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The Taliban have many sympathizers in the tribal areas of Pakistan and it is suspected that bin Laden and his lieutenant, and his lieutenant, Ayman al-Zawahiri, may well be in Pakistan (Ibid.) it has also been alleged that the powerful ISI (the Pakistan army's intelligence wing) still has links with the Taliban and elements within the agency are sympathizers of Islamic extremists, who may be surreptitiously helping the Taliban. The U.S. has also been accused of carrying out attacks on alleged hideouts of militants across the Pakistan side of the border by drone and missile attacks that have caused a number of civilian deaths. This has further inflamed anti-American sentiment in Pakistan, where the majority of public opinion was never in favor of the United States, in any case. The U.S. support for Musharraf has also emboldened him to perpetuate his rule as he has recently imposed Emergency, suspended the country's constitution, dismissed an increasingly independent judiciary, and placed draconian restrictions on the media and civil liberties.
Guidelines for Foreign Intervention
While examining the U.S. intervention in Afghanistan, it is pertinent to discuss whether such interference is legal according to international law and whether any guidelines for foreign intervention exist?
Article 2(4) of the United Nations Charter, prohibits the unilateral use of force and states: "All Members shall refrain in their international relations from the threat or use of force against the territorial integrity or political independence of any state, or in any other manner inconsistent with the Purposes of the United Nations." ("Chapter I: Purposes and Principles") in addition, the International Court of Justice (ICJ), in its ruling in "Nicaragua v USA" (1986) has clarified that a general ban on the use of force exists even in customary law running parallel to the UN charter. However, there are three exceptions to the prohibition of use of force in international law: (a) right to self-defense; (b) action authorized by the Security Council; and - action by regional bodies with Security Council authorization. (Hassan)
The United States considers that its intervention in Afghanistan was legal because it was using the right of self-defense against the 9/11 terrorist attacks; it had received authorization for the assault and the military action against Afghanistan was taken by a regional body (i.e., NATO).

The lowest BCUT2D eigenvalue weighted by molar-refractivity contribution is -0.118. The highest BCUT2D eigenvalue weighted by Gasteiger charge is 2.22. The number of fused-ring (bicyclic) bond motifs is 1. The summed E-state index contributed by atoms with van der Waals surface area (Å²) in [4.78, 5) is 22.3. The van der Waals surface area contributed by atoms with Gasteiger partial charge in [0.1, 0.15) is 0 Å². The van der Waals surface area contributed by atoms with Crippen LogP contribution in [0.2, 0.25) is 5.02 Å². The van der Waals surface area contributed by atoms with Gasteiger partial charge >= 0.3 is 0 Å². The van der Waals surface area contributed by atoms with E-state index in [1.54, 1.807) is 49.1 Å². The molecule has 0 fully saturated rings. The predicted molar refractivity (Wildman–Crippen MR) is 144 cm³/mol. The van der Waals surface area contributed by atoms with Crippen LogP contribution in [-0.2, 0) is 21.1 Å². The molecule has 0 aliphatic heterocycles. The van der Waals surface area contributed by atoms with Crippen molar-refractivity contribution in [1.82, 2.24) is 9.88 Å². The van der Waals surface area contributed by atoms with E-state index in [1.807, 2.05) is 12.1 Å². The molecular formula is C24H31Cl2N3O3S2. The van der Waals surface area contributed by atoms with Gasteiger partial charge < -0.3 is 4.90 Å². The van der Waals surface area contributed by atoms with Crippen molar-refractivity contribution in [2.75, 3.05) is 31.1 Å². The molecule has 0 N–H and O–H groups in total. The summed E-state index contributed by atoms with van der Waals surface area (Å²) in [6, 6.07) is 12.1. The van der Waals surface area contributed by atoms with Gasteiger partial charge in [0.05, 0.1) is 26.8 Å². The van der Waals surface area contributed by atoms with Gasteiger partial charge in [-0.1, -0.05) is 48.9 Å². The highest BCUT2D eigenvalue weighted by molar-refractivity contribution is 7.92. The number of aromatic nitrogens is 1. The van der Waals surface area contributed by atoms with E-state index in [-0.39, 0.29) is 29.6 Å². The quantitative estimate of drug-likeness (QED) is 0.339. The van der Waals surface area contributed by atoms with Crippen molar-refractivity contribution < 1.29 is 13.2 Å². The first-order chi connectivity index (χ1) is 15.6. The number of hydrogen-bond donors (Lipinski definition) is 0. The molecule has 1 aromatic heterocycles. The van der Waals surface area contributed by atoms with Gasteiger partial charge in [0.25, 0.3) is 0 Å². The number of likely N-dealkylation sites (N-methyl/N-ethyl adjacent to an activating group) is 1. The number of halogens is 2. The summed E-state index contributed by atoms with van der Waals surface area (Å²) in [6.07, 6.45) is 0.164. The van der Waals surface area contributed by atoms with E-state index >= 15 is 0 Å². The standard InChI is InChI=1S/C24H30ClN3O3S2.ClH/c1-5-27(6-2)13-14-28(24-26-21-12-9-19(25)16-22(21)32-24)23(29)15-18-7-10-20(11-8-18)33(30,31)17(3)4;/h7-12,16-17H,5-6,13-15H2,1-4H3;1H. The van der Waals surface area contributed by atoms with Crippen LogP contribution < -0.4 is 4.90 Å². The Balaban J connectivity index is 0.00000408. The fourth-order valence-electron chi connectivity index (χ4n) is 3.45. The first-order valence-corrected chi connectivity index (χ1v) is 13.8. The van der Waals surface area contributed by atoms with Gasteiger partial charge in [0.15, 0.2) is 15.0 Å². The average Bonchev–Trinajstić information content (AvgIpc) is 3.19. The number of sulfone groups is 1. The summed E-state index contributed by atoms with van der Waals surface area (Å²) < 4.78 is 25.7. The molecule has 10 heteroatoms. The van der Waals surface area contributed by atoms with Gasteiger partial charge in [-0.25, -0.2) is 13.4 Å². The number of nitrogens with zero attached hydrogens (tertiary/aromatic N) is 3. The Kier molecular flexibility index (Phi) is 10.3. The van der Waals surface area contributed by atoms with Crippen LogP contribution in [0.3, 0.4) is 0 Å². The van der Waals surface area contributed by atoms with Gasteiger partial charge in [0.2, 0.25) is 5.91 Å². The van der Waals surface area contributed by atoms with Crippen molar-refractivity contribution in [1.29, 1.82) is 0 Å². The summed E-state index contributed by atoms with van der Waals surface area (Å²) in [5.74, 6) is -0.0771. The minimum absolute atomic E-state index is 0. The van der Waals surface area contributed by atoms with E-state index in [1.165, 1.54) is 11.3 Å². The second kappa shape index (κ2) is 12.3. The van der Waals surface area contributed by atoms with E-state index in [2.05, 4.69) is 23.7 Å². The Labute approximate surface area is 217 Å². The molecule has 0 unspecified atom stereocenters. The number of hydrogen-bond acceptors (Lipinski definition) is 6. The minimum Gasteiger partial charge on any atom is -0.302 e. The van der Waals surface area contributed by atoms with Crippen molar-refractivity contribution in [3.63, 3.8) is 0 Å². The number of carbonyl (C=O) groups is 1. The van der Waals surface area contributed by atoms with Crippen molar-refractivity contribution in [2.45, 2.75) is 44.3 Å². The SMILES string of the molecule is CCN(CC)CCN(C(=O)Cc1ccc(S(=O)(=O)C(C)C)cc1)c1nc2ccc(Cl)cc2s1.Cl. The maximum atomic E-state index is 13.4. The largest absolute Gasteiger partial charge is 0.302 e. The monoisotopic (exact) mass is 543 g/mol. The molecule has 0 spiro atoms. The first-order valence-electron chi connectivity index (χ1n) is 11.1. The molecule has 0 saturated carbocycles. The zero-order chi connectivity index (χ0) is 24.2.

Let us take up the question, whether the UN Security Council had allowed the U.S. To invade Afghanistan? There is no doubt that the Council did pass Resolution 1368 on the U.S. claim of self-defense, and recognized in its preamble the inherent right of individual or collective self-defense in accordance with the Charter. However, the operative part of the resolution did not specifically authorize the use of force and instead attempted to maintain peace and security by diplomatic means. ("Resolution 1368"; Hassan) crucial point to consider, while discussing the legality of the U.S. action in Afghanistan is: whether the Taliban government had sent the 9/11 terrorists to carry out the attacks? Obviously, there is no conclusive evidence to suggest that the Afghan government was directly involved. There is no doubt that the Taliban had close relations with Osama bin Laden; had provided him sanctuary in the country, and had turned a blind eye to his activities, including the setting up of terrorist training camps on its territory. However, the impoverished Taliban were in no position to direct the terrorist activities of al-Qaeda or even to provide financial support to the organization. As regards, action by a regional body (i.e., NATO); it too is subservient to the UN Charter and the UN Security Council had not given it the authority to attack Afghanistan.
This clearly shows that the U.S. (NATO's) use of force against Afghanistan was in violation of the UN Charter and against the international law. (Hassan)
However, it is also true that the United States' use of force against Afghanistan was not challenged or even condemned by the United Nations. This shows that there is ambiguity in the international law governing foreign intervention and the law needs to be clarified to make it more restrictive. The precedent set by the United States in its intervention in Afghanistan is clearly dangerous. It can encourage other states to commit aggression against a country on the pretext that its adversary was harboring terrorists. For example, India, by evoking the same principle of self-defense can attack Pakistan because the Kashmiris, who have been fighting for independence from India, are known to have received armed training in camps located on Pakistani territory.
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While giving an interview in May 1998, bin Laden, referring to the U.S. retreat from Somalia "our boys were shocked by the low morale of the American soldier and they realized that the American soldier was just a paper tiger" (Quote from bin Laden's interview to ABC reporter John Miller in May 1998)
Taliban" is the plural in Arabic and Urdu for "Talib" which means a student. The Taliban were mainly ethnic Pashtun Afghan refugee students from Islamic madrassas (religious schools) in Pakistan's border areas, who had taken over the Kabul government in 1996, after years of mujahideen in-fighting ("Analysis: Who are the Taliban?")
The U.S. aid to Pakistan in the 1980s was instrumental in the defeat of the Soviet forces in Afghanistan by the Afghan Mujahideen and Pakistani intelligence agency (ISI)
General Ayub Khan, who ruled the country from 1958 to 1969; General Ziaul Haq (1977-1988); and General Musharaff (1999 to date)
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